UBC Okanagan’s engineering programs receive ‘ultimate recognition’ by review board
The School of Engineering at UBC’s Okanagan campus has passed its latest test with flying colours.
The school was recently reviewed by the Canadian Engineering Accreditation Board (CEAB), and received the maximum scores for two programs and a “pretty good” grade for the third.
Spiro Yannacopoulos, director of UBC’s School of Engineering and Associate Dean of the Faculty of Applied Science, says since the Engineering program is fairly new, established in 2005, it was important to have it fully accredited by the board. It’s a lengthy process that began last fall.
“It is a very thorough review and they look at everything,” Yannacopoulos says. “They review the programs, the entire curriculum, the professors and support staff, the facility, the equipment, the classrooms, the library, and they consider the general support from the university as a whole. They also speak with potential employers, people in the industry, students, and our alumni.”
The CEAB examined the school’s Electrical, Civil, and Mechanical engineering undergraduate programs. Both the Civil and Mechanical programs received the highest possible grade, with a maximum six-year extension of the current accreditation.
Minor deficiencies, however, were identified in the Electrical engineering program, and Yannacopoulos says some of those are matters have already been addressed.
During the accreditation process, the CEAB looks at transfer students, the school they came from, and who taught them. If those instructors were not fully qualified professional engineers, then that reflects on UBC’s accreditation. Other deficiencies in the Electrical engineering program include a higher than preferred student-to-faculty ratio, and the fact that a number of faculty are junior professors still working towards attaining their professional engineering registration.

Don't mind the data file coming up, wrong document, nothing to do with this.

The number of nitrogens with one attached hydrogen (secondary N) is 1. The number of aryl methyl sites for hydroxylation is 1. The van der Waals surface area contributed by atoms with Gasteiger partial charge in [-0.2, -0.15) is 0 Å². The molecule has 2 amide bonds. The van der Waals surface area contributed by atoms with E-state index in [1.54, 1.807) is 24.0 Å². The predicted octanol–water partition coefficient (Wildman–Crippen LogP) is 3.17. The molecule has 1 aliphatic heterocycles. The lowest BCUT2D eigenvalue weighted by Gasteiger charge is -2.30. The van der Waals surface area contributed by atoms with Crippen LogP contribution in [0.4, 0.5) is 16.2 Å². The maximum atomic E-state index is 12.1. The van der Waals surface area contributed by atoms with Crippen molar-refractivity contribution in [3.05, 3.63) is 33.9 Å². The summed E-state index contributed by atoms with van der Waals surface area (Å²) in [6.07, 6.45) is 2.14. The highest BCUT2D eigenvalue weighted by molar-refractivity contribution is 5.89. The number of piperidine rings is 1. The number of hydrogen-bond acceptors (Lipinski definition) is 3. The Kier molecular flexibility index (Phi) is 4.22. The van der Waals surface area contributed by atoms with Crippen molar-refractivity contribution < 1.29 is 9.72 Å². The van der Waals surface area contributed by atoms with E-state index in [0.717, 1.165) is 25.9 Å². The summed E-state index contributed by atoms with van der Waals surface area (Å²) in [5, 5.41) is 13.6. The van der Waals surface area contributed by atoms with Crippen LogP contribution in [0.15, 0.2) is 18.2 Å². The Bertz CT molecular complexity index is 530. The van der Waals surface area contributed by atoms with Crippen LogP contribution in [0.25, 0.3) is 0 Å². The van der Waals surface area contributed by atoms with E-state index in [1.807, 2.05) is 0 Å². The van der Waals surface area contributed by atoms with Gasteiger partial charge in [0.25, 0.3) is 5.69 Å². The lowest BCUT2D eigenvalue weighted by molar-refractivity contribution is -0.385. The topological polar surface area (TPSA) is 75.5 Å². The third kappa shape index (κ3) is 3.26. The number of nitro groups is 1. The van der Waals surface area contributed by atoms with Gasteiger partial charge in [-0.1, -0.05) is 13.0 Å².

The Electrical engineering program will be reviewed again in three years, but Yannacopoulos says he can write a letter to the CEAB anytime before then to state that all concerns have been dealt with.
“We appreciate the review and any recommendations that come from it. While it is not imposed, we invited the review and we encourage any improvements the board suggested for our programs,” he says. “And while accreditation is not mandatory, I wouldn’t want to be Associate Dean at an engineering school that isn’t accredited, nor would I want to teach at one, or be a student at one.”
UBC offers a four-year undergraduate Engineering program within the Faculty of Applied Science. With about 225 first-year students expected in September, there will be 840 undergrads and about 150 graduate students enrolled in Applied Science at UBC’s Okanagan campus.
Engineering was first offered at UBC’s Okanagan campus in 2005 with a first cohort of 75 students. Since then, the school has grown rapidly as demand for engineering programs continues to rise.
Yannacopoulos says the recent accreditation review demonstrates they have done a commendable job.
“We are in very good shape,” he says. “Having been awarded full accreditation places our school amongst the most elite engineering schools in North America. This is the ultimate recognition for our engineering programs.”